Thanksgiving celebration: largest wine day in USA
Wayne On Wine
By Wayne Crawford
Photos by Wayne Crawford
This year the Big Canoe Wine Group celebrated Thanksgiving in October to get a head start on buying holiday wines. Ironically, a rafter of wild turkeys arrived just off the back porch as we began our tasting; all we needed was an “Eat Mor Chikin” sign to complete the picture.
Thanksgiving is the number one wine day in the USA, followed closely by Christmas and New Year’s. All combine to jumpstart the winter wine-buying season. I encourage readers to save on wine purchases for the season by shifting from a few bottles to a case to acquire a 10 to 12 percent discount.
Drink what you like but consider these wines as particularly noteworthy for pairing with holiday meals. You can never go wrong with sparkling wines, including Champagne, a wonderful acclamation or dessert complement. There are great buys in the sparkling wines, such as prosecco, cava and West Coast sparklers. The Bocelli Prosecco highlighted below was delightful.
Shifting to main courses, the choices are unlimited, but four wines complemented our meal and should be frontrunners in holiday wine selection: gewürztraminer, chardonnay, pinot noir and zinfandel.
Gewürztraminer is a traditional white wine from the Alsace wine region in France, but it the grape is widely grown in Europe and the New World. The wine in our tasting was from Washington state. This pink-skinned grape produces spicy flavors and perfumed scents with nice acidity and is a complement to holiday flavors, including cranberry and spiced sauces for ham and turkey.
Chardonnay is the number-one white wine selling in the USA. The Washington state chardonnay in our tasting paired well with vegetables, potatoes and turkey. There are several well-priced chardonnays on the market in the $15 range, such as Wheelhouse 2011, $9, and Kendall-Jackson 2011 Avant, $15.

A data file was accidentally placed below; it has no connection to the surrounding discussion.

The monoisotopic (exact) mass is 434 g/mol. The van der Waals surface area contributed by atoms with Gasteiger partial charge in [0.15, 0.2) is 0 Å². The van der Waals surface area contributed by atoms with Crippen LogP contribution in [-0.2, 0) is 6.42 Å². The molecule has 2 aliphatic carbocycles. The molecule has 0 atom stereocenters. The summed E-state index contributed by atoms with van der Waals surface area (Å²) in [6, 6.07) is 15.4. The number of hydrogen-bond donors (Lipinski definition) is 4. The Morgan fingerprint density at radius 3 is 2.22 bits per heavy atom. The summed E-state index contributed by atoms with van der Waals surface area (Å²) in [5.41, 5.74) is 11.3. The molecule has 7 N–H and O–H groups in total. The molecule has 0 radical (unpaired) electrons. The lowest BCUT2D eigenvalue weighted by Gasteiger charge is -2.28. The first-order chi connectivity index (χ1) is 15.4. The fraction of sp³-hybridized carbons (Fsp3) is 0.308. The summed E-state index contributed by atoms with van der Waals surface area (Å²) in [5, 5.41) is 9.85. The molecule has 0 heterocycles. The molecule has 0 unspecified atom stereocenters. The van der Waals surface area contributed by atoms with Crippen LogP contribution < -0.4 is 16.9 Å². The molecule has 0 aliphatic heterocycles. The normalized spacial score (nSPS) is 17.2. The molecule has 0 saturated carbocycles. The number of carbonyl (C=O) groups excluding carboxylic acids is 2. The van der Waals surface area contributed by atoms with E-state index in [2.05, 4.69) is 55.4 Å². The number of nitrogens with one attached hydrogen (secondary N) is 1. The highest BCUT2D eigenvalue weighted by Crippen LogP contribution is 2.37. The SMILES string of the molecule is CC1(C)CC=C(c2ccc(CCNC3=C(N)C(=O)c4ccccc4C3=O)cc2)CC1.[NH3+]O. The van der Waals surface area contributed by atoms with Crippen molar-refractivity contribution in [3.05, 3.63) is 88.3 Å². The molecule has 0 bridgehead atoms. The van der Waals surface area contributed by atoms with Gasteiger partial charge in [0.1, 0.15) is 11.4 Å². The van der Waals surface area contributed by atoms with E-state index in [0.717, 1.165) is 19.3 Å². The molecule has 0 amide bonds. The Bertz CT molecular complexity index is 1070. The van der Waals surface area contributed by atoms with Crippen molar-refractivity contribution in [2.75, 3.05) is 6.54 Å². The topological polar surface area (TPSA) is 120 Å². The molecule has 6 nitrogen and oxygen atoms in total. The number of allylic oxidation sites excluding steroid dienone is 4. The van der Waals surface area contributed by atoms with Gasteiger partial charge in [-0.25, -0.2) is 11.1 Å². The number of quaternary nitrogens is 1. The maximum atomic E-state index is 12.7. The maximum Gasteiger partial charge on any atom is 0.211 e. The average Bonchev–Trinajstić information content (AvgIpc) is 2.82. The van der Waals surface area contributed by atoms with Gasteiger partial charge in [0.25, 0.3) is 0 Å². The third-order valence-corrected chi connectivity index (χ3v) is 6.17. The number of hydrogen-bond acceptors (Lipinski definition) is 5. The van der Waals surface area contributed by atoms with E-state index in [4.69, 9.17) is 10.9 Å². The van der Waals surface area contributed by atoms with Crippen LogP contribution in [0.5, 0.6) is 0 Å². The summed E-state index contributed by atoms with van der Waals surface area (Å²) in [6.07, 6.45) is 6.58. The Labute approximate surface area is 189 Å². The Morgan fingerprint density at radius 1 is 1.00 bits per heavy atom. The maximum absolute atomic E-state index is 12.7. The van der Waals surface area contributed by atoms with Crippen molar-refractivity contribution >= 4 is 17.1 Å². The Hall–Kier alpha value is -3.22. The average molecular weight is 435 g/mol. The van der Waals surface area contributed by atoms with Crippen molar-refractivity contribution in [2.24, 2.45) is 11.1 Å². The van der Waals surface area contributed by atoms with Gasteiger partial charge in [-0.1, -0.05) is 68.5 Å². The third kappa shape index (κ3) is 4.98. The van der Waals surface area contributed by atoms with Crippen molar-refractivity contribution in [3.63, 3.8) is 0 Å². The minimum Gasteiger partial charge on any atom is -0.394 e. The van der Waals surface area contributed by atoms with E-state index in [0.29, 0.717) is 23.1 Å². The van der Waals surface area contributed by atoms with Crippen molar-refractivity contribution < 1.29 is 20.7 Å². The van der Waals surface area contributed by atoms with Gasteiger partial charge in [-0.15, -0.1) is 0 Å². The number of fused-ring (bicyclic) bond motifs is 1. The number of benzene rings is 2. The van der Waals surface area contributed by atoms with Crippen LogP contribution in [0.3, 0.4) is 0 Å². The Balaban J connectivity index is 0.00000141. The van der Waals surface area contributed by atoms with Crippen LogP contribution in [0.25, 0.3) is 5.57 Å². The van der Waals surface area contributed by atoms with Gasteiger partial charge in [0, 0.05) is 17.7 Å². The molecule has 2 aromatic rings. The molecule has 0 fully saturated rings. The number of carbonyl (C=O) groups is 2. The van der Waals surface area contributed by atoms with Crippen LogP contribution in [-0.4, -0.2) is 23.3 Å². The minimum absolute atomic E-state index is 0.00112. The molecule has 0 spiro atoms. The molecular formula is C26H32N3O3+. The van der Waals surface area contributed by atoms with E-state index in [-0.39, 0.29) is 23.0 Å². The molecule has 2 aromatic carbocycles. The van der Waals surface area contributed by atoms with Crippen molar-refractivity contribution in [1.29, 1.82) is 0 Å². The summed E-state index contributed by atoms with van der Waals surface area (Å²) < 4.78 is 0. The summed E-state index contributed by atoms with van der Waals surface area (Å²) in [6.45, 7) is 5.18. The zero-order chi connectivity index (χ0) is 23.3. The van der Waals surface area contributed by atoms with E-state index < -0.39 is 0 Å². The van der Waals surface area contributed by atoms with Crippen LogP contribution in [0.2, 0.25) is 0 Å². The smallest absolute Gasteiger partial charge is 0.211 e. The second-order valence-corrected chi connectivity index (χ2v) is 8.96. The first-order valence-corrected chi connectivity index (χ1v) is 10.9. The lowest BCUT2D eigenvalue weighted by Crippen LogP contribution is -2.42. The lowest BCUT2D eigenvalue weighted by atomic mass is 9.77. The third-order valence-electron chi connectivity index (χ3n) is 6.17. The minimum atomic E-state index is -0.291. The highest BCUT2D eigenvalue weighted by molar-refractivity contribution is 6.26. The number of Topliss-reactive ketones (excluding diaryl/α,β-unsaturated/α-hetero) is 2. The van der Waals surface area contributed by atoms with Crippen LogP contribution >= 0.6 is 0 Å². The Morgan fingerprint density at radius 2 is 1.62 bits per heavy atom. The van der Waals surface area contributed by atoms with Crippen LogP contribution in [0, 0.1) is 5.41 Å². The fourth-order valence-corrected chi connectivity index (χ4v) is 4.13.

Our red wines included pinot noir and zinfandel, but we easily could have substituted a syrah or brunello. I consider pinot noir a wonderful all-purpose red and, while the high-end wines of Burgundy, France are a challenge to match in taste and cost, there is a wide selection of superb domestic pinot noir producers. The wine fully complemented roasted turkey, cornbread and oyster dressing and fresh cranberry relish. Kirkland Signature 2011 Pinot Noir from Carneros is one of the best pinot noirs available at $10 from Costco.
Including zinfandel with turkey and ham and supporting sauces enriches the palate. This red wine reaches its zenith in the U.S. and is a great complement to the All-American Thanksgiving menu. Bogle 2010 Old Vine Zinfandel is a best buy at $11. Cline Cellars 2011 is available at $16 and 2011 Earthquake from Lodi, Calif., $23, is one of my go-to wines.
A great match for a rich dessert menu with pumpkin, chocolate or pecan pie is port or Madeira. The port included in this article pairs exceptionally well with desserts and is a Best Buy at $20. I was able to purchase a 2005 vintage of the same late-harvest port in Cumming for $22.
‘Wines drinking well now’
Bocelli Prosecco NV sparkling Italian, $15.99: The prosecco grape is indigenous to the Veneto region. This wine has flower and fruit aromas and is light and refreshing. An excellent acclamation wine and one of the best proseccos I have tasted. Best Buy.
Summit Estates 2011 Gewürztraminer, Wash., $9: This classic gewürztraminer, filled with floral and ginger notes, has intense apricot, peach and grapefruit flavors with a hint of spice. Complements the many spices integrated in a Thanksgiving meal. Best Buy.
Gorman Winery 2011 Chardonnay “Big Sissy,” Woodinville, Wash., $34.99: This single-vineyard chardonnay is barrel-fermented in 100 percent new French oak, using wild yeast. A well-crafted wine with fruit and floral flavors, it pairs well with the squash, sweet potato and turkey. Highly Recommended.
Cristom 2006 Eola-Amity Hills, Willamette Valley, Marjorie Vineyard, Ore., $56: Medium-ruby red in color with noticeable earthy, floral aromas, on the palate, this wine exhibits blackberry spice and coffee flavors. The wine pairs well with cranberry and the apple-based sauces for both turkey and ham. Recommended.
Turley 2002 Zinfandel Paso Robles Presenti Vineyard, $44: This certified organic, estate-owned vineyard was planted in the 1920s on primarily limestone soil. The wines have a lightness and aromas unique to the site, with mineral and floral characteristics not normally seen in zinfandel. It pairs well with both turkey and ham.
Fonseca Porto 2000, Late Bottled Vintage, Portugal, $20: Fonseca Late Bottled Port (LBP) is a traditional port blend from robust and full-bodied wines from a single year. Since the LBP spends a longer time in wood, it is ready to drink earlier. Jammy on the nose with raisins, spice and black pepper, this is a sweet wine with medium acidity and a lingering finish. It pairs well with chocolate and pumpkin pies. Best Buy—and the 2009 LBP is still in the $20 range.
In my next article, the focus is on aged wines and wine shopping on the Internet.
Drink what you like but be willing to try something new!
Wayne Crawford is a certified specialist of Wine CSW and a member of the Society of Wine Educators and the American Wine Society.